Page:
A transcript can be put together for a homeschooler in the same way that conventional schools develop transcripts for their students. It should include final course grades as well as final grade point average (A=4; B=3; C=2, etc.). The completed transcript should look professional and may be printed by a computer or printing company. It should include the official school name and the principal's signature. Those using a non-traditional schooling approach can translate equivalent learning experiences into courses and credits that a college can understand. Assign grades based on the competency level achieved in each course. Some homeschoolers choose to forego the transcript and submit a portfolio of representative work (essays, reading lists, etc.), as well as college board scores and recommendations. Talk to college admissions officers at prospective colleges about their requirements for admissions and what form of documentation that college accepts.
North Carolina does not have graduation requirements for homeschoolers. Like other private schools, homeschools may set their own graduation requirements. Public high schools in NC require a student to have 20 credits to graduate. When your student has met your graduation requirements, you may issue a diploma to him. Some support groups organize graduation ceremonies, while some families prefer to plan their own service at their church or home. NCHE has a statewide graduation ceremony at the annual conference in May. Students qualifying for an NCHE diploma also qualify to take part in the NCHE graduation ceremony.
Each homeschool in the state of North Carolina is a private school and has the privilege of conferring a high school diploma on students who have successfully met the graduation requirements set by the homeschool. Families may design their own diploma or purchase ready-made or custom-made diplomas. For qualifying member families, NCHE provides a beautiful diploma for the homeschool to present to the graduating student.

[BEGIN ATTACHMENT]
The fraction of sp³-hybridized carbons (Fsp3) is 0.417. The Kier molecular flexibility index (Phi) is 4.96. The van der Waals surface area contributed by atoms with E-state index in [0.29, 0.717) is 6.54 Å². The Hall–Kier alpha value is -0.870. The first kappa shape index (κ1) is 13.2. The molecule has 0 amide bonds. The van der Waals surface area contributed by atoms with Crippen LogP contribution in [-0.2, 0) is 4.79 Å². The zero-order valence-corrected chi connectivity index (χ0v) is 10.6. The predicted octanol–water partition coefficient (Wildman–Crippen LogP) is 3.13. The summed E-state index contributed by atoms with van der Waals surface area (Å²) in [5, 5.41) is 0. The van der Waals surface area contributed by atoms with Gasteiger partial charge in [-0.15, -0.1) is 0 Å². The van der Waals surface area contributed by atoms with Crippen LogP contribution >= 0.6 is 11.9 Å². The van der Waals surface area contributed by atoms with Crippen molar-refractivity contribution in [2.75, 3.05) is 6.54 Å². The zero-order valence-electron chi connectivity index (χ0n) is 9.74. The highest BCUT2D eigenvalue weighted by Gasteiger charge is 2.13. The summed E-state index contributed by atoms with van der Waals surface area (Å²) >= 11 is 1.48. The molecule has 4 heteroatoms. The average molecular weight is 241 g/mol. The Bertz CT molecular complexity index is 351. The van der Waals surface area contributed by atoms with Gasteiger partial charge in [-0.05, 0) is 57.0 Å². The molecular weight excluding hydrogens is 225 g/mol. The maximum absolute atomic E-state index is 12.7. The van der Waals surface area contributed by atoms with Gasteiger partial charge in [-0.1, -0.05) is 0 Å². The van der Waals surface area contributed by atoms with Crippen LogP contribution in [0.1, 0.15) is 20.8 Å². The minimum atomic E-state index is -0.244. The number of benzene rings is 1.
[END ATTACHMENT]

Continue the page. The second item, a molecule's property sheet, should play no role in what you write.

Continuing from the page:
NCHE does not confer diplomas or set graduation requirements. However, NCHE offers a distinctive NCHE diploma to qualifying member families with graduating homeschool seniors. These beautiful diplomas are individualized with the name of the school, the student's name and the date of graduation. They are enclosed in a hunter green diploma cover, bearing the NCHE logo in gold foil. Each diploma has the NCHE gold seal and the signature of the NCHE president, along with a place for the school administrator to sign. NCHE does not set any academic requirements for this diploma?it is the homeschool that sets these requirements. However, NCHE does set membership requirements for the student's family to receive an NCHE diploma.
In order to receive an NCHE diploma, the recipient's family must meet these requirements. 1) The family must be a current member of NCHE at the time the diploma is requested and received. 2) The family must be a member in good standing for a minimum of three out of the last four years unless the student starts homeschooling during the high school years. 3) If the student starts homeschooling during high school, then the requirement will be NCHE membership for at least two out of the last three years. 4) Homeschoolers who move into the state during the student's high school years need to be members from the time they begin homeschooling in North Carolina, 5) Students must have homeschooled a minimum of two years of high school.